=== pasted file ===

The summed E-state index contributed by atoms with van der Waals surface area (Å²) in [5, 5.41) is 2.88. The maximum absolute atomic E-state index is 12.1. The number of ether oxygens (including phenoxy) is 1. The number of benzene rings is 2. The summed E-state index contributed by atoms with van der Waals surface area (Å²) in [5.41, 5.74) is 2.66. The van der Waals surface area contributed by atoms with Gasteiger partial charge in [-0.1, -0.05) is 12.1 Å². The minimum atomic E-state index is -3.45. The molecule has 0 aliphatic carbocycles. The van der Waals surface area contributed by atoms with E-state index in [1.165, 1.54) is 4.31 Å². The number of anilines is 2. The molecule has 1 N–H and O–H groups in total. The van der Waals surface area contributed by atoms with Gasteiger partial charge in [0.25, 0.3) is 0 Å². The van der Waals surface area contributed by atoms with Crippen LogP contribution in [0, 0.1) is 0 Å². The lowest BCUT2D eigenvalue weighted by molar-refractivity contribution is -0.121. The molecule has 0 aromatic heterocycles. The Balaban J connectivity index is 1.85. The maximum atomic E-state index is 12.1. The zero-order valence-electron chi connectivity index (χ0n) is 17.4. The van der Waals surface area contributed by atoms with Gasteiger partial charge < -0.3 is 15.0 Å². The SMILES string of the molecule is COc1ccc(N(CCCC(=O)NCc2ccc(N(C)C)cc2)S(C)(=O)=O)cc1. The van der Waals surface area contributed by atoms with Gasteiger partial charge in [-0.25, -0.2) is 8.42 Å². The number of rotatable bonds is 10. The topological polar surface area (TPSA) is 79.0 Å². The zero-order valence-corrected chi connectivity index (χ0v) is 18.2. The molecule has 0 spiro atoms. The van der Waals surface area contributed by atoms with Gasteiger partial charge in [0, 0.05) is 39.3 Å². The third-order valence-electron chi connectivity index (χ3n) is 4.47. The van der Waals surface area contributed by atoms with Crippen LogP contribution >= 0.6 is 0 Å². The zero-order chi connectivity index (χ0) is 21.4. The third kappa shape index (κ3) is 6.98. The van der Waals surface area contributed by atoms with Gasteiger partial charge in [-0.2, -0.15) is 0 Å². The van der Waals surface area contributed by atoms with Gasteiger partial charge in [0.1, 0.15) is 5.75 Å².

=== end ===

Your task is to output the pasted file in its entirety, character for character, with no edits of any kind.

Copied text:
The summed E-state index contributed by atoms with van der Waals surface area (Å²) in [5, 5.41) is 2.88. The maximum absolute atomic E-state index is 12.1. The number of ether oxygens (including phenoxy) is 1. The number of benzene rings is 2. The summed E-state index contributed by atoms with van der Waals surface area (Å²) in [5.41, 5.74) is 2.66. The van der Waals surface area contributed by atoms with Gasteiger partial charge in [-0.1, -0.05) is 12.1 Å². The minimum atomic E-state index is -3.45. The molecule has 0 aliphatic carbocycles. The van der Waals surface area contributed by atoms with E-state index in [1.165, 1.54) is 4.31 Å². The number of anilines is 2. The molecule has 1 N–H and O–H groups in total. The van der Waals surface area contributed by atoms with Gasteiger partial charge in [0.25, 0.3) is 0 Å². The van der Waals surface area contributed by atoms with Crippen LogP contribution in [0, 0.1) is 0 Å². The lowest BCUT2D eigenvalue weighted by molar-refractivity contribution is -0.121. The molecule has 0 aromatic heterocycles. The Balaban J connectivity index is 1.85. The maximum atomic E-state index is 12.1. The zero-order valence-electron chi connectivity index (χ0n) is 17.4. The van der Waals surface area contributed by atoms with Gasteiger partial charge < -0.3 is 15.0 Å². The SMILES string of the molecule is COc1ccc(N(CCCC(=O)NCc2ccc(N(C)C)cc2)S(C)(=O)=O)cc1. The van der Waals surface area contributed by atoms with Gasteiger partial charge in [-0.25, -0.2) is 8.42 Å². The number of rotatable bonds is 10. The topological polar surface area (TPSA) is 79.0 Å². The zero-order valence-corrected chi connectivity index (χ0v) is 18.2. The molecule has 0 spiro atoms. The van der Waals surface area contributed by atoms with Gasteiger partial charge in [0, 0.05) is 39.3 Å². The third-order valence-electron chi connectivity index (χ3n) is 4.47. The van der Waals surface area contributed by atoms with Crippen LogP contribution >= 0.6 is 0 Å². The zero-order chi connectivity index (χ0) is 21.4. The third kappa shape index (κ3) is 6.98. The van der Waals surface area contributed by atoms with Gasteiger partial charge in [-0.2, -0.15) is 0 Å². The van der Waals surface area contributed by atoms with Gasteiger partial charge in [0.1, 0.15) is 5.75 Å².